A new study shows that triathletes with a lot of a certain good bacteria or microbiome finish faster and better at Ironman
Athletes already know that what they put inside their bodies matters a lot when it comes to athletic performance. Decades of study in nutrition have already taught us the basics for a good foundation in winning.
What athletes may not all know is that what we consume is important for another reason: the microbiome, what’s in it, and our own personal versions of it. The microbiome refers to the slate of microorganisms and bacteria (both good and bad) that are present in our body through our digestive tract. The latest development is that not only can the good bacteria regulate your digestion and overall health, but it seems to be playing a big part in athletic performance as well.
You probably already know that good bacteria exists; you’ve seen a Yakult commercial. Your initial idea of it may be that it helps you digest your food properly and in a timely manner, and then you likely know that it can dictate how well (or ill) you feel.
Research has found that elite athletes have different microbiome makeups than non-athletes, or even more casual athletes, and these seem to allow them to boost exercise capacity and metabolism
But what many don’t readily know is that microorganisms also affect how you perform in your chosen sport or exercise. Research has found that elite athletes have different microbiome makeups than non-athletes, or even more casual athletes, and these seem to allow them to boost exercise capacity and metabolism.
This all leads us to the recently published study in the Journal of Applied Physiology. The research, which came out just in June, sampled the microbiomes of 12 triathletes who competed at the 2021 Ironman Indiana.
They analyzed their microbiomes and whether they were distinct among athletes who had different training regimens and histories, and whether that played a part in their finish times.
The results were interesting and definitely useful to any athlete, especially endurance athletes. They found that the athletes who had trained for the longest time heading into the event had the most number of bacteria that helped with carbohydrate metabolism—A. muciniphila and M. smithii.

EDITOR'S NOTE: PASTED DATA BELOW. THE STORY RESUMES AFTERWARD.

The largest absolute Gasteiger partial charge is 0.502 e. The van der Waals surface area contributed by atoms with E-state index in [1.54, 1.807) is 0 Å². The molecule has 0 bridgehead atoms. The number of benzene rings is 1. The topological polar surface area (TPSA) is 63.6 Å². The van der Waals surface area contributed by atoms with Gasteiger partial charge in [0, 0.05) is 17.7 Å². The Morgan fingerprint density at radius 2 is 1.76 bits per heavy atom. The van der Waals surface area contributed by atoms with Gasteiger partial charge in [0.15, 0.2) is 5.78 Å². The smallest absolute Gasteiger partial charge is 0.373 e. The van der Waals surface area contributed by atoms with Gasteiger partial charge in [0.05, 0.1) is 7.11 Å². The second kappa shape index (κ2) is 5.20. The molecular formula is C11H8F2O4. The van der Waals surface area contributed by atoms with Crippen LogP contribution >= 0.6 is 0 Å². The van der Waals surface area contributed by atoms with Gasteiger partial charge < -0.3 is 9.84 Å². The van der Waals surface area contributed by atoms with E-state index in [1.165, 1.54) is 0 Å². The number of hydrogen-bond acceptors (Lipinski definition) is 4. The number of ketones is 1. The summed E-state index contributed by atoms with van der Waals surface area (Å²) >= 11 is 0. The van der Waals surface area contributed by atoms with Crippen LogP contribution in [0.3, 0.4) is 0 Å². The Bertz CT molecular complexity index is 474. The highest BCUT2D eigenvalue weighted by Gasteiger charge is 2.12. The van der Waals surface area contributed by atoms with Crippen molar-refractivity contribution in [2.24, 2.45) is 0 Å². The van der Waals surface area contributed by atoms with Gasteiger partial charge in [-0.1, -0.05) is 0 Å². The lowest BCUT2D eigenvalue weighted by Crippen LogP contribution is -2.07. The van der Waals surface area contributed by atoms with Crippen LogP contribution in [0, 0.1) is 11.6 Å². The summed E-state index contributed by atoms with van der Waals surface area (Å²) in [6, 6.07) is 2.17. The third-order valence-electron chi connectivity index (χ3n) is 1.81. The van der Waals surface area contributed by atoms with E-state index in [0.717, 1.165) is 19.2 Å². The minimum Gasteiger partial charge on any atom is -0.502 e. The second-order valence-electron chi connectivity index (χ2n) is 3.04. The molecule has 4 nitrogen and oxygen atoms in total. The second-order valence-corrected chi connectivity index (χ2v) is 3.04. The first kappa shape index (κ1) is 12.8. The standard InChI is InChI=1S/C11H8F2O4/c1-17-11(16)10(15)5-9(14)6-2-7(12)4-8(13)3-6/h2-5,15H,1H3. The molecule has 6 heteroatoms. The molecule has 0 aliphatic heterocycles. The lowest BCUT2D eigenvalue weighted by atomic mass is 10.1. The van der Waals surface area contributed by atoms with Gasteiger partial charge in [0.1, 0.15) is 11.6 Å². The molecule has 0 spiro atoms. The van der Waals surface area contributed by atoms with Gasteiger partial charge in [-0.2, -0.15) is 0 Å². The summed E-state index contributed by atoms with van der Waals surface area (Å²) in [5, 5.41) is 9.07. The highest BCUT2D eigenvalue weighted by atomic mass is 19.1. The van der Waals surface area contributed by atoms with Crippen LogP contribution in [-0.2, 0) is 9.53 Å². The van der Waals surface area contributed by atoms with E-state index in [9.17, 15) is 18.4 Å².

And not only did these make them healthier, but they finished faster, too. Even the athletes who didn’t finish as fast had higher-than-normal levels of these bacteria, owing to the hard training they go through.
So if you needed another sign to stop eating the bad stuff, this is it, and this may be the best sign because it shows how bad foods are directly related to athletic performance
So, you may be asking: What does this all mean now for an athlete like yourself?
First, the most important thing—what you eat matters. If you’re a serious athlete, maybe even a professional one, you can’t eat junk and expect to perform at your best unless you’re a genetic unicorn, really young, or both. But it’s also in what you’re not eating, too, as you may eat clean and still be missing out on the type of good bacteria you need. Antibiotics also kill good bacteria along with the bad, so be wary of these when you get sick.
Second, and the key takeaway from this study—training and working out isn’t just exercising your cardiovascular and energy systems, but it’s also changing how your microbiome is made up. The more you stay on a structured plan, the more your microbiome keeps you performing at your best.
So if you needed another sign to stop eating the bad stuff, this is it, and this may be the best sign because it shows how bad foods are directly related to athletic performance. Just think about the science the next time you order fast food while you’re in the middle of prepping for a big event.